Imagine if Flint's water crisis was made worse by dropping a pipeline through the middle of town and bulldozing houses and buildings around it while still doing nothing about the water supply, and you're starting to get the picture of what's going on in Standing Rock.

This is something President Obama needs to intervene in.

It's Always Those People Who Are At Fault

Understand that if the Democratic party actually takes the advice of Columbia professor Mark Lilla here, they are done and the party of Trump will rule for a generation.

One of the many lessons of the recent presidential election campaign and its repugnant outcome is that the age of identity liberalism must be brought to an end. Hillary Clinton was at her best and most uplifting when she spoke about American interests in world affairs and how they relate to our understanding of democracy. But when it came to life at home, she tended on the campaign trail to lose that large vision and slip into the rhetoric of diversity, calling out explicitly to African-American, Latino, L.G.B.T. and women voters at every stop. This was a strategic mistake. If you are going to mention groups in America, you had better mention all of them. If you don’t, those left out will notice and feel excluded. Which, as the data show, was exactly what happened with the white working class and those with strong religious convictions. Fully two-thirds of white voters without college degrees voted for Donald Trump, as did over 80 percent of white evangelicals.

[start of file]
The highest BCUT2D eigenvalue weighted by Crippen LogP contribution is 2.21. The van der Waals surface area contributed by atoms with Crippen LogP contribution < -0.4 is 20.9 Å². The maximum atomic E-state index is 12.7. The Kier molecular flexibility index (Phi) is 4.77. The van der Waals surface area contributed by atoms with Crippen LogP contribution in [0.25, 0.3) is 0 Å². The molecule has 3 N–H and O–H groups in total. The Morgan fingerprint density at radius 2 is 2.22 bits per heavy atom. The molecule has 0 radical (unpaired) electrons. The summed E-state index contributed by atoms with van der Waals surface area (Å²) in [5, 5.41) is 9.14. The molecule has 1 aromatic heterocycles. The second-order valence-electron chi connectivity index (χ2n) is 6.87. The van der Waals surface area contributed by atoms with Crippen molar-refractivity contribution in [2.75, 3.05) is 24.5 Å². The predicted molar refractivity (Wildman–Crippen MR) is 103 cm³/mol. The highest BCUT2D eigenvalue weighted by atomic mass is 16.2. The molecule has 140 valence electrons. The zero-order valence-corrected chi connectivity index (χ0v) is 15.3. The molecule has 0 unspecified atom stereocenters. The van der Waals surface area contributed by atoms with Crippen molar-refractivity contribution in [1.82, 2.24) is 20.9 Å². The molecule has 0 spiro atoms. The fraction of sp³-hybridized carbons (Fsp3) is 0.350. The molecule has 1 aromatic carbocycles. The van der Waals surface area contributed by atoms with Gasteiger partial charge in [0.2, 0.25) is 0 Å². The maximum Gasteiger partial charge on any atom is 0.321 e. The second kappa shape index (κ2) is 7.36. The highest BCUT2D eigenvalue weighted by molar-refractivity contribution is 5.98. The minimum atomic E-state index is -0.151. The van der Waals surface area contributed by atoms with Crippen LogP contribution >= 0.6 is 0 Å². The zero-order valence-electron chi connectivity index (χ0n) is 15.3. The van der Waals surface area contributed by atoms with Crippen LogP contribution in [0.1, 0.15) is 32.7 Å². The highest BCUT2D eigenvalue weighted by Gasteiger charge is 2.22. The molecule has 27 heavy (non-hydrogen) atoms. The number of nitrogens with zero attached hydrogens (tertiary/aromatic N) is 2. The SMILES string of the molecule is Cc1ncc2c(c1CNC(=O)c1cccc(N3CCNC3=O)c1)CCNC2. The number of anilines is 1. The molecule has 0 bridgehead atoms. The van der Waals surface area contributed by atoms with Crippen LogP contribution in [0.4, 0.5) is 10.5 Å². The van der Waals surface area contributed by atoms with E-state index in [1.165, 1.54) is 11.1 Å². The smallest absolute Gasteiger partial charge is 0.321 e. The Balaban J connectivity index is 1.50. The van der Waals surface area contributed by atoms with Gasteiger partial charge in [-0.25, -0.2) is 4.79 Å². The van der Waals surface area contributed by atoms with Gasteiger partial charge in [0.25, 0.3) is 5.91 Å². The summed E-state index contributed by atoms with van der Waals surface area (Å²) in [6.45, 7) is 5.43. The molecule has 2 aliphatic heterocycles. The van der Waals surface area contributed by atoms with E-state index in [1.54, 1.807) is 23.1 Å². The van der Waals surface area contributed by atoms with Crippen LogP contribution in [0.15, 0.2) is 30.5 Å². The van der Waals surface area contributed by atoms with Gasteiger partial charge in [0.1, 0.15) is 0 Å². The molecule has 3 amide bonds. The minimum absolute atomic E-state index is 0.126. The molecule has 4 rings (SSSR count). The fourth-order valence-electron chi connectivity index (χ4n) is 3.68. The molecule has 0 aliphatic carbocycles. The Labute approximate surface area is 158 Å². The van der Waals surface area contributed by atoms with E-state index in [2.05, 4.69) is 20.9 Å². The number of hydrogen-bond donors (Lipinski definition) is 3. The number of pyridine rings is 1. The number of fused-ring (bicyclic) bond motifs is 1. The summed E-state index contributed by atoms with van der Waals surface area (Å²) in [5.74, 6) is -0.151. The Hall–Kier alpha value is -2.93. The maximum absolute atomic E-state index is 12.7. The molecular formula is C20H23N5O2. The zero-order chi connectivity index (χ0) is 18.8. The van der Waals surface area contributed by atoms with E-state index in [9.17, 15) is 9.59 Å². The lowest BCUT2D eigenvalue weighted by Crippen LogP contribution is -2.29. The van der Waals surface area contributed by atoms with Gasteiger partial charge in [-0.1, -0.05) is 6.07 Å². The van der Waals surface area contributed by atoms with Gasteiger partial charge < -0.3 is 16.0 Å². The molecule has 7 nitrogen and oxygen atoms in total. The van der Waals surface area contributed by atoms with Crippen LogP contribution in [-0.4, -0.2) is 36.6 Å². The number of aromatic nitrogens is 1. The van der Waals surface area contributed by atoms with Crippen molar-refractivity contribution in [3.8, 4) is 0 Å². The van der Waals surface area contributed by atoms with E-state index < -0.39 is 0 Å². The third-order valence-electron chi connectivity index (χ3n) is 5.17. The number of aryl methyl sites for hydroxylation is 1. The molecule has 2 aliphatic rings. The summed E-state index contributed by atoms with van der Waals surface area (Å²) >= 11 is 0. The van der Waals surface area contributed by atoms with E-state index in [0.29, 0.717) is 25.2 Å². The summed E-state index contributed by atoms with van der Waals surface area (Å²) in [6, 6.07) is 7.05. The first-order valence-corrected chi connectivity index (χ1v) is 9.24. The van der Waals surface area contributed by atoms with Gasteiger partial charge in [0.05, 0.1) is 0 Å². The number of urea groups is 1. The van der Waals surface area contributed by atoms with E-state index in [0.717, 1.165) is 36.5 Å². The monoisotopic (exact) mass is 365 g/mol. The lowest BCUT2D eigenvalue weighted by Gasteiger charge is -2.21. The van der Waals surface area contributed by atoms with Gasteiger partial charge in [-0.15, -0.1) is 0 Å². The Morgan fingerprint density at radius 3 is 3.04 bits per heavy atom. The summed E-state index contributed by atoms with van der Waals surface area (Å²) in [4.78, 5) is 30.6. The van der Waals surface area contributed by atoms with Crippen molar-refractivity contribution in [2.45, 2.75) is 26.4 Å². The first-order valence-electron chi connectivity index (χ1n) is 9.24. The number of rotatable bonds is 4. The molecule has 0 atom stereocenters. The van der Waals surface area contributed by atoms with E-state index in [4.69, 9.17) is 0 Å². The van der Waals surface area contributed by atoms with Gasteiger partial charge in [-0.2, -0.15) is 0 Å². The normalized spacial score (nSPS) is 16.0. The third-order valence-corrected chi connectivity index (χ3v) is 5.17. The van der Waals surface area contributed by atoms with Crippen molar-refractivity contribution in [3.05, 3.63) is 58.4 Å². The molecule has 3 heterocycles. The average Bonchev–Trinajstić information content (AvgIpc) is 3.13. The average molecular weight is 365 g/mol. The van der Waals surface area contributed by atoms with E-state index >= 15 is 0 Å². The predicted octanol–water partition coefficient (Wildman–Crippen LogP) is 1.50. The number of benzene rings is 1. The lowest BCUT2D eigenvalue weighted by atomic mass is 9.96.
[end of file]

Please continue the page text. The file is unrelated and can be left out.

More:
The moral energy surrounding identity has, of course, had many good effects. Affirmative action has reshaped and improved corporate life. Black Lives Matter has delivered a wake-up call to every American with a conscience. Hollywood’s efforts to normalize homosexuality in our popular culture helped to normalize it in American families and public life.